What’s the intuition with partitions of unity?

I’ve been studying Spivak’s Calculus on Manifolds and I’m really not getting what’s behind partitions of unity. Spivak introduces the topic with the following theorem:

Let ARn and let O be an open cover of A. Then there is a collection Φ of C functions φ defined in an open set containing A, with the following properties:

  1. For each xA we have 0φ(x)1.

  2. For each xA there is an open set V containing x such that all but finitely many φΦ are 0 on V.

  3. For each xA we have φΦφ(x)=1 (by 2 for each x their sum is finite in some open set containing x).

  4. For each φΦ there is an open set U in O such that φ=0 outside of some closed set contained in U.

The point is that I’ve heard that partitions of unity are able to transfer local results to global results, and this is of great importance, but I’m not really getting the intution behind this theorem. I mean, why a collection of functions with these four properties is able to do such job?

When I see a theorem/definition, I try to really get the intution behind it: “why we should really think about doing things this way”, because I think that this is a good way to understand what we are doing, but with partitions of unity I’m really not getting the idea.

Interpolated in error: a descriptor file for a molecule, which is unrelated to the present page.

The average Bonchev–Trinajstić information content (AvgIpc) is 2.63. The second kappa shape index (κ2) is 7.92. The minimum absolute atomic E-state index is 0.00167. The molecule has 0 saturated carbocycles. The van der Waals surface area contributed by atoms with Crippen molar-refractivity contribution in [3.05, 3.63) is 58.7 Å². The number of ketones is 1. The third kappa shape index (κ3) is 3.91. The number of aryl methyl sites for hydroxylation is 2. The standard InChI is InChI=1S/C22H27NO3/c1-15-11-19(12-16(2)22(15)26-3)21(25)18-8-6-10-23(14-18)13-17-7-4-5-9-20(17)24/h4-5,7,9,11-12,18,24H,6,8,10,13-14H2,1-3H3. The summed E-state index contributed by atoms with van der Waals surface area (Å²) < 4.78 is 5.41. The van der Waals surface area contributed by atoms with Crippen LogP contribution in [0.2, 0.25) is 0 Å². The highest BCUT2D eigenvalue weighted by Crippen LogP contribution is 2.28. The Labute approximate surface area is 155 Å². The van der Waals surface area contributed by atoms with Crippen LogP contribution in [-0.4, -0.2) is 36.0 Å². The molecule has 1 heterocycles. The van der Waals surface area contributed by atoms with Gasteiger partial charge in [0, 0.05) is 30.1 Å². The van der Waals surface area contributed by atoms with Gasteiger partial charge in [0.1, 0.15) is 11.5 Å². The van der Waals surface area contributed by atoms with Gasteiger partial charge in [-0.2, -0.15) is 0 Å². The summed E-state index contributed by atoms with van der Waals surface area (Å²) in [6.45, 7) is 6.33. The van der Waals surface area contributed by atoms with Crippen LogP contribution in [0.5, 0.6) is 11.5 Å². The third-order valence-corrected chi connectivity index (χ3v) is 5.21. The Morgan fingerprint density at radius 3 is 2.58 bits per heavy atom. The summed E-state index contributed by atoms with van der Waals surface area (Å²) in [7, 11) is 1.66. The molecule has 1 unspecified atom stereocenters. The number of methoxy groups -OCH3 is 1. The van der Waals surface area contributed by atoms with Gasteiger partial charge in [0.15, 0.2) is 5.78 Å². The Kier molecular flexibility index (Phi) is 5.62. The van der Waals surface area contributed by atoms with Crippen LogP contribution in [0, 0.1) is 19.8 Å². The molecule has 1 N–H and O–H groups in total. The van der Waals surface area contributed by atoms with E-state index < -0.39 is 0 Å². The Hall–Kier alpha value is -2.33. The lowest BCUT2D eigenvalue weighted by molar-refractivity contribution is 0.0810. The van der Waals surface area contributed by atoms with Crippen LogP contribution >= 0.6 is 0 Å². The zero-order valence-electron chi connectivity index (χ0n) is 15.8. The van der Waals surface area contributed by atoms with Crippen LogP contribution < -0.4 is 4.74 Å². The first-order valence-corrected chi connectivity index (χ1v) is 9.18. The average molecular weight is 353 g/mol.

While Spivak uses this just for integration on Calculus on Manifolds for what I’ve seem, in his Differential Geometry books he starts to use it really more generally to get global results from local ones (obtained with charts).

So, given the great importance of this topic, what’s the real intuition behind this theorem and partitions of unity in general?

Answer

In a few words, the point of partitions of unity is to take functions (or differential forms or vector fields or tensor fields, in general) that are locally defined, bump them off so they’re smoothly 0 outside their domain of definition, and then add them all up to get something globally defined.

For example, suppose you have a surface S in R3 that you can locally write as f=0, but you don’t know how to do so globally. You can cover S with open sets UiR3 on which you have smooth functions fi:UiR with SUi={xUi:fi(x)=0}. Consider Φ={ϕi}, where ϕi is supported in Ui. Then f=ϕifi will define a smooth function with f=0 on S. If you want f to be zero only on S, you can take an additional open sets U0=R3S, set f0=1, and throw ϕ0f0 into your sum.

Attribution
Source : Link , Question Author : Gold , Answer Author : Ted Shifrin

Leave a Comment